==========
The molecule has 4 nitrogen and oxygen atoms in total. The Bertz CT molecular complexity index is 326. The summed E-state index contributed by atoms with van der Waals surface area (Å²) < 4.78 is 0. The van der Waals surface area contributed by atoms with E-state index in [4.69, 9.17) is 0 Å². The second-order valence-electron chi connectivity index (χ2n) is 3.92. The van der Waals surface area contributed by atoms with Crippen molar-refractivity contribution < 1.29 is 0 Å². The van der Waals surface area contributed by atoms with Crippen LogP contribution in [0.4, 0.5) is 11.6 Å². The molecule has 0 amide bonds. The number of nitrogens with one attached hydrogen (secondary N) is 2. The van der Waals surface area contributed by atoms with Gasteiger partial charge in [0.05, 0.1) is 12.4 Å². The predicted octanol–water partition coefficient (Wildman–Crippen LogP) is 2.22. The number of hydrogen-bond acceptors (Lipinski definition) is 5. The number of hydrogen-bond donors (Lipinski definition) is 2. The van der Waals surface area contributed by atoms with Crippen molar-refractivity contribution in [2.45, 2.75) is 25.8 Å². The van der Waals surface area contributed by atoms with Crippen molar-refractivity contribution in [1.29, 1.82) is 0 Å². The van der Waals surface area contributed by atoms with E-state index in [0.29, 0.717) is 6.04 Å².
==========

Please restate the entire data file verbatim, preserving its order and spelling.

The molecule has 4 nitrogen and oxygen atoms in total. The Bertz CT molecular complexity index is 326. The summed E-state index contributed by atoms with van der Waals surface area (Å²) < 4.78 is 0. The van der Waals surface area contributed by atoms with E-state index in [4.69, 9.17) is 0 Å². The second-order valence-electron chi connectivity index (χ2n) is 3.92. The van der Waals surface area contributed by atoms with Crippen molar-refractivity contribution < 1.29 is 0 Å². The van der Waals surface area contributed by atoms with Crippen LogP contribution in [0.4, 0.5) is 11.6 Å². The molecule has 0 amide bonds. The number of nitrogens with one attached hydrogen (secondary N) is 2. The van der Waals surface area contributed by atoms with Gasteiger partial charge in [0.05, 0.1) is 12.4 Å². The predicted octanol–water partition coefficient (Wildman–Crippen LogP) is 2.22. The number of hydrogen-bond acceptors (Lipinski definition) is 5. The number of hydrogen-bond donors (Lipinski definition) is 2. The van der Waals surface area contributed by atoms with Crippen molar-refractivity contribution in [2.45, 2.75) is 25.8 Å². The van der Waals surface area contributed by atoms with Crippen molar-refractivity contribution in [1.29, 1.82) is 0 Å². The van der Waals surface area contributed by atoms with E-state index in [0.29, 0.717) is 6.04 Å².